Statistically, your life has been touched at some point by suicide, substance abuse or mental health crisis. In preparing for this story, Kandy shared that she has known three people who have taken their own lives in the past few years. One occurred just a few weeks ago. This is happening for kids in high school, people in high pressure business situations and in families across the country.
Statistics about Suicide
- Suicide rates increased by 30% between 2000 and 2018
- In 2020, the U.S. had one death by suicide every 11 minutes, almost 46,000 people
- In 2020, an estimated 12.2 million American adults seriously thought about suicide, 3.2 million planned a suicide attempt and 1.2 million attempted suicide
A life lost to suicide breaks hearts… ongoing.
Learning that someone you know has committed suicide is shocking and heartbreaking. And it’s usually something that causes ongoing sadness for anyone that knew that person, especially their surviving family members. Our enviroment reminds us of the loss… a song, a movie, driving by a certain building, celebrating a holiday, all of these things can trigger the grief we have for the loss of someone we loved dearly.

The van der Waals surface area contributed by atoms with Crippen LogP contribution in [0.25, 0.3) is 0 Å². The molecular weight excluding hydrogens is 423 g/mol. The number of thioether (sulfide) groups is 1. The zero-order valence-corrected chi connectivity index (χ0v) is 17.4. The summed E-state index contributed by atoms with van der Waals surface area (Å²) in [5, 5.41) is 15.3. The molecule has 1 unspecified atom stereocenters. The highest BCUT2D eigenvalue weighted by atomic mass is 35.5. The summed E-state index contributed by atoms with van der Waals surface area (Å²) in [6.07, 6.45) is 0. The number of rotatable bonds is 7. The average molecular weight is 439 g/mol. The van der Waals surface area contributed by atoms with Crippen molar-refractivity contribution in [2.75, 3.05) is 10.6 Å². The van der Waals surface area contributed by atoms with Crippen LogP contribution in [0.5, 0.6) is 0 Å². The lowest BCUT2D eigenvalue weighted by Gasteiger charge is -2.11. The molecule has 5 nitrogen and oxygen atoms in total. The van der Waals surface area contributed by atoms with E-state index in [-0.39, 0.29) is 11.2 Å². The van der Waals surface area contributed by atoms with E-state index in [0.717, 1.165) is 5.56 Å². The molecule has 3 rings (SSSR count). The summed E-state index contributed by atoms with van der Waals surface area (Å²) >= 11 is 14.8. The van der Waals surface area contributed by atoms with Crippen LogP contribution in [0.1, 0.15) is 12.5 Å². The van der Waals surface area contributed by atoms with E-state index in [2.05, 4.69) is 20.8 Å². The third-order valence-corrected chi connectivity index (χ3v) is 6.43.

The statistics are sobering, but there is always hope. An important defense is to make sure support is readily available. Recently, the Federal Communication Commission (FCC) launched a new 3-digit dialing code that connects callers to the nationwide hotline for mental health crises. We call 911 for emergencies… and now 988 is the number to call for people experiencing mental health, substance use or suicidal emergencies.
988 Suicide and Crisis Lifeline
This new phone number is free and available, day or night, connecting those in need with trained counselors. When people call, text, or chat 988, they will be connected to trained counselors that are part of the existing Lifeline network. Support is available in dozens of languages.
These trained counselors will listen, understand how their problems are affecting them, provide support, and connect them to resources if necessary. Numerous studies have shown that callers feel less suicidal, less depressed, less overwhelmed and more hopeful after speaking with a Lifeline counselor.
It’s important to start conversations about mental health with your children and loved ones… you could be saving a life. And we hope that the new 988 hotline will become a powerful way to reduce suicides in our families and communities.